We had a chance to sit down with Matthew Hall from KlickTock, the studio behind Little Things Forever [$2.99] (and personal favorite ZONR [$0.99]) to check out his upcoming game, Deck War. It's still early in development—only six weeks of a planned six month development cycle—but what Hall had to show so far is looking pretty great: colorful, cute, and a lot more active than your average collectable card game.
That's because Deck War is a non-abstracted CCG. The cards don't just represent creatures or armies or wizardly powers, they become creatures and armies and rather creaturely spells. Instead of carefully scrutinizing the cards on the field, you play your card, creatures pop out and they go to town against the enemy army. It's the sort of card game Hall's been looking for since the advent of CCGs on the app store, and that can be one of the beautiful things about developing games: if there's an underserved niche out there, it's always possible to be the one to fill it.
So here's how it works currently: the player takes a card from his hand and lays it on the field. Troops go down at the side and start marching across the field to the enemy goal, and spells get placed directly where they're being targeted. Cooldown timers keep players from spamming attacks and troops, but the field can get insanely packed with armies. So far there are only about a dozen cards in the game, but Hall expects to have around 200 available to unlock by the time Deck War launches. Players will unlock new cards by playing through single player missions, and the quality of the cards they'll unlock depends on how well they perform. There will be purchasable booster packs available as well.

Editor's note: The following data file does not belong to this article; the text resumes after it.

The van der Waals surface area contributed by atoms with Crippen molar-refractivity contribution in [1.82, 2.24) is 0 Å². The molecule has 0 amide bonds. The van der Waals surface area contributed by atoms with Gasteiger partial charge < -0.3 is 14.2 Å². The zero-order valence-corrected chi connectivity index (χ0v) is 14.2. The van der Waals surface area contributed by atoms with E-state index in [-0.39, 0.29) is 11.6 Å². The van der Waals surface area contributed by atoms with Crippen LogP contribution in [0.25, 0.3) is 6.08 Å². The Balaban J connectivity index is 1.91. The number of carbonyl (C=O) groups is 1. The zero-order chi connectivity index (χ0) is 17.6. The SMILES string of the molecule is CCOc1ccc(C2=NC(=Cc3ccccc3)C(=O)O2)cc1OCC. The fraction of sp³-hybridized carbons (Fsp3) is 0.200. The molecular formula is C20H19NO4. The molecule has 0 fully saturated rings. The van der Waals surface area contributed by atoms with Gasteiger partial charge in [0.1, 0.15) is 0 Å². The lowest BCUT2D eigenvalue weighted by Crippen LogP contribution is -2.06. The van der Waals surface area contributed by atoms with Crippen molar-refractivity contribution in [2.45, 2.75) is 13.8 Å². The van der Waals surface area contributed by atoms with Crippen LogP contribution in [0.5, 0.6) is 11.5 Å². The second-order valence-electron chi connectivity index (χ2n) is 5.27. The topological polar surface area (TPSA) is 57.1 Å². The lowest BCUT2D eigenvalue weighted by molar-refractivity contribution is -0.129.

The bright, colorful style may seem familiar to fans of Hall's Little Things series, but for this game he's brought in artist Ben Weatherall, whose work you might have seen in games like Firemint's Flight Control. They've put together several armies already, each adorable in its own way.
Hall tells us there's an asynchronous multiplayer mode is in the planning stages. It's a cool idea: players will build a defense deck that other players can raid. The defense deck will get an online ranking based on how many win and losses it gets. It's sort of an 'end game' mode, with special cards as rewards. He's also looking into the possibilities for synchronous multiplayer.
Single player is the big thing, though. Unlocking all the cards will take players across a sprawling, evolving campaign map and into combat with armies of all sorts.
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